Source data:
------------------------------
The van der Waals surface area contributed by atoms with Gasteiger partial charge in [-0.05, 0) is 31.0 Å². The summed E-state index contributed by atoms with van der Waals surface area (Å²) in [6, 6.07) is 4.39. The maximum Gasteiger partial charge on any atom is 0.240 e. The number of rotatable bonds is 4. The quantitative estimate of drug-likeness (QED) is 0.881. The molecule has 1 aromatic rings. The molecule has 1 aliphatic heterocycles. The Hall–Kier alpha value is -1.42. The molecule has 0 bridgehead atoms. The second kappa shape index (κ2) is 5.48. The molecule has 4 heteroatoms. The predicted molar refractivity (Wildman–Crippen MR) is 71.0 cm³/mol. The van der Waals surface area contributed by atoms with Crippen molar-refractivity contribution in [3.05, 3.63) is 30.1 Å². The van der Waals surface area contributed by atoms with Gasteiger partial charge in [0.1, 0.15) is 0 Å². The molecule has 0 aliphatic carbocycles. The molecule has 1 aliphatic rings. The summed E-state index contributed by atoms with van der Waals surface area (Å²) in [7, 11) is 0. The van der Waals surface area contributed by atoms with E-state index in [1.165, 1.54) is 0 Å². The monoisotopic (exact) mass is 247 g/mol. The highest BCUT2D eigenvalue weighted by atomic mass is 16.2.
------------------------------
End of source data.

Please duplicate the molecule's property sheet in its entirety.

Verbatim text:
The van der Waals surface area contributed by atoms with Gasteiger partial charge in [-0.05, 0) is 31.0 Å². The summed E-state index contributed by atoms with van der Waals surface area (Å²) in [6, 6.07) is 4.39. The maximum Gasteiger partial charge on any atom is 0.240 e. The number of rotatable bonds is 4. The quantitative estimate of drug-likeness (QED) is 0.881. The molecule has 1 aromatic rings. The molecule has 1 aliphatic heterocycles. The Hall–Kier alpha value is -1.42. The molecule has 0 bridgehead atoms. The second kappa shape index (κ2) is 5.48. The molecule has 4 heteroatoms. The predicted molar refractivity (Wildman–Crippen MR) is 71.0 cm³/mol. The van der Waals surface area contributed by atoms with Crippen molar-refractivity contribution in [3.05, 3.63) is 30.1 Å². The van der Waals surface area contributed by atoms with Gasteiger partial charge in [0.1, 0.15) is 0 Å². The molecule has 0 aliphatic carbocycles. The molecule has 1 aliphatic rings. The summed E-state index contributed by atoms with van der Waals surface area (Å²) in [7, 11) is 0. The van der Waals surface area contributed by atoms with E-state index in [1.165, 1.54) is 0 Å². The monoisotopic (exact) mass is 247 g/mol. The highest BCUT2D eigenvalue weighted by atomic mass is 16.2.